“I have not seen anything like this since the 1960s,” former 8th District Councilman Robert Farrell told a gathering of the Crenshaw Subway Coalition. A Freedom Rider during that period, Farrell was one of a contingent of Black and White civil rights activists who took on the dangerous challenge of riding buses through the segregated South to focus attention on the government’s lack of enforcement of laws desegregating interstate bus travel.
Farrell told the group it was dealing with a significant issue and is able to influence public policy. “Do you know how exciting it is to stand with men and women like you all?” he asked.
“No single issue is more important than the Crenshaw corridor,” he said, telling the group that the Leimert Park Station was “a big win.” He said this is where we really get involved with significant issues. “There is no reason we can’t organize on both sides of Crenshaw.”
Damien Goodmon, executive director of the Coalition, thanked those in attendance, telling them the Leimert Station victory was a tremendous challenge that could not have been accomplished without them.
Goodmon said he believes in transit being for communities, not through them, mentioning that a number of corridors around the nation had decimated communities. He numbered three things the Coalition wants to accomplish:
• Ensure that the line is built the way the community desires
• Ensure the line is built by Black people
• Ensure that the economic development is community-driven and based on principles of local economic empowerment and facilitates local economic development
He also noted that there are three phases of building the line.
• Connecting with Los Angeles International Airport
• Connecting on the north with Wilshire Boulevard and eventually Hollywood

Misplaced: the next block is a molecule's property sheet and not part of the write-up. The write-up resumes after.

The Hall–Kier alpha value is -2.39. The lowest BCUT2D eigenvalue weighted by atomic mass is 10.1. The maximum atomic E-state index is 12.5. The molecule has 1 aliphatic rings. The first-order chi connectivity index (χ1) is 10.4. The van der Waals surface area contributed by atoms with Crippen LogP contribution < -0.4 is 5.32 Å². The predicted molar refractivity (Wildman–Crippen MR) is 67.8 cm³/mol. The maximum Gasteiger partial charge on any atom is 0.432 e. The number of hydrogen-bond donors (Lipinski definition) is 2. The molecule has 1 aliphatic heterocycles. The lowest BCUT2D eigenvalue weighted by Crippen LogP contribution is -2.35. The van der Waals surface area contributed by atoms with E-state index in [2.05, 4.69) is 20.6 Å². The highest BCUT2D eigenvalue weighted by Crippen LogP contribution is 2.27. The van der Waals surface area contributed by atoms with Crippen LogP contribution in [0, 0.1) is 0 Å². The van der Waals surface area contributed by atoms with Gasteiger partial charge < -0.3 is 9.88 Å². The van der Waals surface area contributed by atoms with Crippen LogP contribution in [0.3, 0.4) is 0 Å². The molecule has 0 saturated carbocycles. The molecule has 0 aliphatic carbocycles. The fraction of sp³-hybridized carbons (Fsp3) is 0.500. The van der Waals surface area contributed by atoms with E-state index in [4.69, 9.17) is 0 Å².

• Connecting on south with either Long Beach or San Pedro, and eventually the port
What Goodmon and the coalition want between 48th and 59th streets is a bored tunnel. What the County’s Metropolitan Transportation Authority (MTA) wants is a ground-level rail line that is much simpler and less costly to build. But Coalition supporters say that such a line would kill business in the area, would endanger pedestrians and transform a tree-lined section of street into a prison-like area and eliminate 308 parking spaces. It would also close off streets and eliminate left turns, they say.
Throughout the meeting one kept hearing the theme, “It ain’t over till it’s under,” a reference to a remaining portion of the Crenshaw Rail Line that the group wants to see go underground rather than at ground level.
In an earlier interview, Arthur T. Leahy, CEO of the MTA, said undergrounding that portion of Crenshaw did not look promising. “We don’t think there’s a need to be grade-separated right there. In other places, we did think so.”
Goodmon is encouraging concerned citizens to attend the June 27 MTA board meeting where the $1.3 billion construction contract for the rail line is scheduled to be awarded.